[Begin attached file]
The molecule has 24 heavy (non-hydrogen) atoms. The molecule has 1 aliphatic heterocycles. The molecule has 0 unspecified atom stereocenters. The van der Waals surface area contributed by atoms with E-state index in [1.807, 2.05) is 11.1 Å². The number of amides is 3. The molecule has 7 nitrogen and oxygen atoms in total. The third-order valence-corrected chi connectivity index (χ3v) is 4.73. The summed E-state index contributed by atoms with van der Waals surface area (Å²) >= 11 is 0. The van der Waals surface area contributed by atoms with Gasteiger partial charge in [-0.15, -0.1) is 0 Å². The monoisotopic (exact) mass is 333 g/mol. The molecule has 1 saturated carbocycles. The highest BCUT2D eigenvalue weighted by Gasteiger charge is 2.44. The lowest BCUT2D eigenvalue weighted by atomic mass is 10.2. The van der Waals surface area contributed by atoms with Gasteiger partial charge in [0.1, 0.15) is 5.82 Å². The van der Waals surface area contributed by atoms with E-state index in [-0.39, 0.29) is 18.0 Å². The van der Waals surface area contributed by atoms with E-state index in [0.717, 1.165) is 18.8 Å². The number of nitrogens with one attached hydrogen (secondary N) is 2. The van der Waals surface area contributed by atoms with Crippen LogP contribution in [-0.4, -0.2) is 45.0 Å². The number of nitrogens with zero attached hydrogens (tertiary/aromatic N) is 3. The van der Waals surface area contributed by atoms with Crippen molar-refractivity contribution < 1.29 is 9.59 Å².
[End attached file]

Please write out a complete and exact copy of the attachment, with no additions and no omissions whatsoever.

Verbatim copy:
The molecule has 24 heavy (non-hydrogen) atoms. The molecule has 1 aliphatic heterocycles. The molecule has 0 unspecified atom stereocenters. The van der Waals surface area contributed by atoms with E-state index in [1.807, 2.05) is 11.1 Å². The number of amides is 3. The molecule has 7 nitrogen and oxygen atoms in total. The third-order valence-corrected chi connectivity index (χ3v) is 4.73. The summed E-state index contributed by atoms with van der Waals surface area (Å²) >= 11 is 0. The van der Waals surface area contributed by atoms with Gasteiger partial charge in [-0.15, -0.1) is 0 Å². The monoisotopic (exact) mass is 333 g/mol. The molecule has 1 saturated carbocycles. The highest BCUT2D eigenvalue weighted by Gasteiger charge is 2.44. The lowest BCUT2D eigenvalue weighted by atomic mass is 10.2. The van der Waals surface area contributed by atoms with Gasteiger partial charge in [0.1, 0.15) is 5.82 Å². The van der Waals surface area contributed by atoms with E-state index in [-0.39, 0.29) is 18.0 Å². The van der Waals surface area contributed by atoms with E-state index in [0.717, 1.165) is 18.8 Å². The number of nitrogens with one attached hydrogen (secondary N) is 2. The van der Waals surface area contributed by atoms with Crippen LogP contribution in [-0.4, -0.2) is 45.0 Å². The number of nitrogens with zero attached hydrogens (tertiary/aromatic N) is 3. The van der Waals surface area contributed by atoms with Crippen molar-refractivity contribution < 1.29 is 9.59 Å².